The trail out of Lakeview took me into the Gearhart Mountain Wilderness Area of Freemont National Forest. Most of the riding here is on groomed dirt and gravel forest service roads, and I could buzz along at a good clip. There were only a few detours off of the main service roads down rocky trails. The smaller roads typically had cattle gates, which slowed my progress further at times. By far the biggest obstacles were created by the logging that was taking place in the area. On the smaller roads where logging was or had taken place, there was lots of debris on the trail such as branches and brush. In addition, I had to be careful of the ruts that were left behind by the trucks and equipment. Even though this was Sunday, the loggers were still in the woods earning a living. There were several places where large machines loading logs on to trucks were in the middle of the road, and I had to wait for a gap in the action to get through.
Eventually, the trail dropped out of the mountains to the high desert town of Silver Lake on Highway 31. I filled the Toad’s tank here and met Donna for a late lunch. The trail north out of Silver Lake headed through the desert down rough jeep trails full of sharp rocks as well as through sandy washes with deep ruts. This was the most challenging riding of the day so far. The trail then headed back to the west and began to climb back into another segment of Fremont National Forest. The trails here were not so well maintained, with lots of ruts, holes and debris. When I climbed to the top of the highest ridge to start my descent into Crescent, the TAT followed a trail that looked like it had not been used or maintained in years. (With the exception of two bike tracks- maybe Jim and Tom on the trail a day or two ahead of me?)There was a type of flowering shrub that was growing in the middle of the trail that was often two to three feet high, and I had to stop multiple times to clear branches from these shrubs from between my rear brake pedal and frame as they locked up my rear brake. This could get exciting, especially when the trail became steep. Even a small bike like the Toad does not have much directional control with the rear brake locked up going downhill.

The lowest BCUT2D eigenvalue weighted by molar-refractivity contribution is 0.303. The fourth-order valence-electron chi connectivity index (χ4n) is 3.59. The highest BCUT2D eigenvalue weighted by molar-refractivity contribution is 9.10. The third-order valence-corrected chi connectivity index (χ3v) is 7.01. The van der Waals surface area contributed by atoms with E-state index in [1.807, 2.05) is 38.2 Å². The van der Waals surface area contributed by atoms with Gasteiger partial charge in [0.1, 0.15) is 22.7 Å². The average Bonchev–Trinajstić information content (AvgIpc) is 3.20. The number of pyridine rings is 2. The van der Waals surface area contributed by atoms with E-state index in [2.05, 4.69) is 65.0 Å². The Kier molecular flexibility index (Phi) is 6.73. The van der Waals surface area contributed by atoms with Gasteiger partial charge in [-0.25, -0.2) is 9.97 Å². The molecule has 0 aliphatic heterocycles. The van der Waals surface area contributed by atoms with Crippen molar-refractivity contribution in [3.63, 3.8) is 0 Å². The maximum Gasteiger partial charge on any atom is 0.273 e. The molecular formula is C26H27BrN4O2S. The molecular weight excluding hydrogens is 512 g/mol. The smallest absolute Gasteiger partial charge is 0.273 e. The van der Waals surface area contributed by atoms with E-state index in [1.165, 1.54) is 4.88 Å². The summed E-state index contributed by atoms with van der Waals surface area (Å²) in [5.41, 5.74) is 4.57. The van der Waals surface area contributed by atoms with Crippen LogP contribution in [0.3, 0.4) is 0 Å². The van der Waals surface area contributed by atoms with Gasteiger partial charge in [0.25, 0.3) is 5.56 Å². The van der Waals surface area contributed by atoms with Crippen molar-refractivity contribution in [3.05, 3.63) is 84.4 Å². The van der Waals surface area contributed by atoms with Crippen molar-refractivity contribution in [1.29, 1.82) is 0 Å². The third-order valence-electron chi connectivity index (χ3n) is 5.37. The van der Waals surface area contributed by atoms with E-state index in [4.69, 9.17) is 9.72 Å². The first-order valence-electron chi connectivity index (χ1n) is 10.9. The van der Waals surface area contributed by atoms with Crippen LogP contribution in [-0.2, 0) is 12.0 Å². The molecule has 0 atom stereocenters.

It was on this trail that something hiding in the shadows got me. I always try to be on the lookout for the large rock, stump, ditch or hole barely visible in the shadows made by the trees and brush on the side of the trail. This time, however, I did not see anything at all. I just heard a loud crash, the Toad deflected to the left and my right foot was thrown off the footpeg by the impact. Pain shot up from my big toe. When I got the Toad under control, I had to stop and pound the right footpeg back down. The collision with the stump or rock jammed it into the full folded position, despite the pressure of the return spring. I was afraid to take off my boot and look at my big toe just yet. Even if it was broken, there was nothing I could do for it. I would ice it down when I finished the day’s ride.